A lot of people wonder if it’s possible to have a social life during med school. Watered down, the answer is yes, but it takes work. If you are reading this as a student about to enter medical school, or if you are thinking about medical school for the future, my advice would be to not worry about this yet. Like every turn in life, you figure out how to adapt when you get there.
The advice I have on how to adapt is likely advice that you have heard before: Plan your schedule, make to-do lists, prioritize, set goals and deadlines, avoid perfectionism, and honestly assess the amount of time you spend on each task. You probably already do this to a certain extent, it just becomes more crucial in medical school with the increased workload and faster turn-around times. Buy a calendar and assignment book, and make sure that you take time to plan things out. While this may seem like more work, it will be helpful long-term.
The good news I have regarding how to have a social life in med school is that all medical students will be figuring out the same balancing act. Most programs are designed to have all students take the same classes, so it will be easy to create relationships with people that understand your scholastic needs. This also makes it possible to study with other students and friends, which on a rough week, can be a nice social “break.” You will want to try having study parties on the weekend with friends, or do work with colleagues at a coffee shop, giving you the opportunity to catch up and talk before becoming focused on the tasks on front of you. If you’re more likely to study alone, try making some of your daily habits a social component of your day. For example, get a group together to go to the gym, cook dinner with friends, run errands with friends, etc. As for maintaining relationships outside of medical school, it all comes back to planning. Plan which nights you will go see friends a few weeks in advance so that you know it will definitely happen, and you know to manage your time leading up to the event.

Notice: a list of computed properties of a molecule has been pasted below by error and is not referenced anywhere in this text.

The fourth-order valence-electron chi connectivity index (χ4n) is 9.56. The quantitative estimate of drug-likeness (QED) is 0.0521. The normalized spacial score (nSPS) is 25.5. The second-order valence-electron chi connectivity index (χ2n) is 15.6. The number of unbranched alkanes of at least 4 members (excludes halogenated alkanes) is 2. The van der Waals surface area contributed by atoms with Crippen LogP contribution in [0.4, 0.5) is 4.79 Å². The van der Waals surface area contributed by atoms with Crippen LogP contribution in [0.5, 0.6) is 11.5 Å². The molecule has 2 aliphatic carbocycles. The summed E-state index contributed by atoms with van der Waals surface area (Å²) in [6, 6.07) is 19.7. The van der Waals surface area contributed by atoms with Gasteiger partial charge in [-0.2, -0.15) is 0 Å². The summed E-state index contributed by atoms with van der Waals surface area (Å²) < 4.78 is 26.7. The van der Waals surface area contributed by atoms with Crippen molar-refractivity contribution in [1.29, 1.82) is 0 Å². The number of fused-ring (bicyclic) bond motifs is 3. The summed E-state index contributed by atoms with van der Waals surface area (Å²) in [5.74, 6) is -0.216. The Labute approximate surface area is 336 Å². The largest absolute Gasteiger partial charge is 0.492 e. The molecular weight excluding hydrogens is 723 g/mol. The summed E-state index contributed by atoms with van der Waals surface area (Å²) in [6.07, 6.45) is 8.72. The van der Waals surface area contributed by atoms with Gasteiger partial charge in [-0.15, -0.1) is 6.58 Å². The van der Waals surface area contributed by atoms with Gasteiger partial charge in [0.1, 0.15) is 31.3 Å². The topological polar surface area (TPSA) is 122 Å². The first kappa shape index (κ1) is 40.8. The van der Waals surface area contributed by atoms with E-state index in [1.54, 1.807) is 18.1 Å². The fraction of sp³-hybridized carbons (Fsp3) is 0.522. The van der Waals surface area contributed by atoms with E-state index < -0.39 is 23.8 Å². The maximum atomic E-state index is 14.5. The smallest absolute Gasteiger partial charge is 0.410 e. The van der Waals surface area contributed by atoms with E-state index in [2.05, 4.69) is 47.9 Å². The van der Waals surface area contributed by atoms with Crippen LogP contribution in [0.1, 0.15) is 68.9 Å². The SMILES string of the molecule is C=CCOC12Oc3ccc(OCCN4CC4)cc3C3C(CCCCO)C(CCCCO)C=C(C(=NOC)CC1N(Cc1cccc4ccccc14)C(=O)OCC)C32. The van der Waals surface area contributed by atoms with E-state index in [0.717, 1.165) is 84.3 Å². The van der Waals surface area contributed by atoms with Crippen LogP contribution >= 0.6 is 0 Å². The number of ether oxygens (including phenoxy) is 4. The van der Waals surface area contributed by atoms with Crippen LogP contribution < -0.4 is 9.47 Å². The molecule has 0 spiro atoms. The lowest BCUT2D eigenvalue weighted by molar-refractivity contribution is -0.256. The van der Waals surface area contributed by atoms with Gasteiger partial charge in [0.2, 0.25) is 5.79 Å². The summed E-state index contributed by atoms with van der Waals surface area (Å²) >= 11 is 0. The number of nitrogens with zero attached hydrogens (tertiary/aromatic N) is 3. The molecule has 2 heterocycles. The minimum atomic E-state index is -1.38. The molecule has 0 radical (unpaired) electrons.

For students entering medical school with your own kids and/or a spouse, balancing your life may be extra difficult. While I do not personally balance a family with school, I have several friends in school that have found a way for this to work. They have shared with me that it is important to have a strong support system to help you out when things are hectic. They have also told me that their time-management is a bit more tightly regulated, and includes an “ending time” — for example, every day after 7pm is family time, no matter what.
Taking time away from your studies to be with friends and family is incredibly important. As you are going through school to become a healthcare provider, you need to make sure that you are keeping yourself healthy as well. Maintaining and creating relationships is one of the most important ways to create a healthy lifestyle. These relationships will be crucial when you are stressed and need a support system, and also when you are happy and looking to celebrate. Yes, it takes some effort to figure out an appropriate work-life balance, but it is definitely possible, and you will be able to do it.
Kate Levenberg is a second year medical student at Penn State College of Medicine. She completed her undergraduate degree in 2017 at Elon University.